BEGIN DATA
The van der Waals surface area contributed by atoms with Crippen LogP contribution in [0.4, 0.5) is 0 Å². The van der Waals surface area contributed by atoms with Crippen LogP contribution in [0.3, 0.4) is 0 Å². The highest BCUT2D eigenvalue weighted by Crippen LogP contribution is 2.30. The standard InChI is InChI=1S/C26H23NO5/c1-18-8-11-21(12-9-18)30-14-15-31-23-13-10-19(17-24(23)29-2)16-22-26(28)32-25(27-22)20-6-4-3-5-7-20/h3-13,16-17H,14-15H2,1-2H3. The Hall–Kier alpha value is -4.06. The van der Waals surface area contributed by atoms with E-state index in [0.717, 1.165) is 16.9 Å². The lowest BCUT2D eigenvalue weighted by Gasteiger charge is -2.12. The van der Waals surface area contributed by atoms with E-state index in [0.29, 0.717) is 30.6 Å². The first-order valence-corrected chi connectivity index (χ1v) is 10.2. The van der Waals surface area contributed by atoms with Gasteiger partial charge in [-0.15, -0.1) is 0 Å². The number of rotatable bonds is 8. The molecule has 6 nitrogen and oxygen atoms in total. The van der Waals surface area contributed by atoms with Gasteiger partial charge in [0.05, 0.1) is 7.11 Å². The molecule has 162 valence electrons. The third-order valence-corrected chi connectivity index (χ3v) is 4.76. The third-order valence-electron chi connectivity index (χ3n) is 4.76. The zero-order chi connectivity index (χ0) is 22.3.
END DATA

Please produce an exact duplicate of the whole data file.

The van der Waals surface area contributed by atoms with Crippen LogP contribution in [0.4, 0.5) is 0 Å². The van der Waals surface area contributed by atoms with Crippen LogP contribution in [0.3, 0.4) is 0 Å². The highest BCUT2D eigenvalue weighted by Crippen LogP contribution is 2.30. The standard InChI is InChI=1S/C26H23NO5/c1-18-8-11-21(12-9-18)30-14-15-31-23-13-10-19(17-24(23)29-2)16-22-26(28)32-25(27-22)20-6-4-3-5-7-20/h3-13,16-17H,14-15H2,1-2H3. The Hall–Kier alpha value is -4.06. The van der Waals surface area contributed by atoms with E-state index in [0.717, 1.165) is 16.9 Å². The lowest BCUT2D eigenvalue weighted by Gasteiger charge is -2.12. The van der Waals surface area contributed by atoms with E-state index in [0.29, 0.717) is 30.6 Å². The first-order valence-corrected chi connectivity index (χ1v) is 10.2. The van der Waals surface area contributed by atoms with Gasteiger partial charge in [-0.15, -0.1) is 0 Å². The number of rotatable bonds is 8. The molecule has 6 nitrogen and oxygen atoms in total. The van der Waals surface area contributed by atoms with Gasteiger partial charge in [0.05, 0.1) is 7.11 Å². The molecule has 162 valence electrons. The third-order valence-corrected chi connectivity index (χ3v) is 4.76. The third-order valence-electron chi connectivity index (χ3n) is 4.76. The zero-order chi connectivity index (χ0) is 22.3.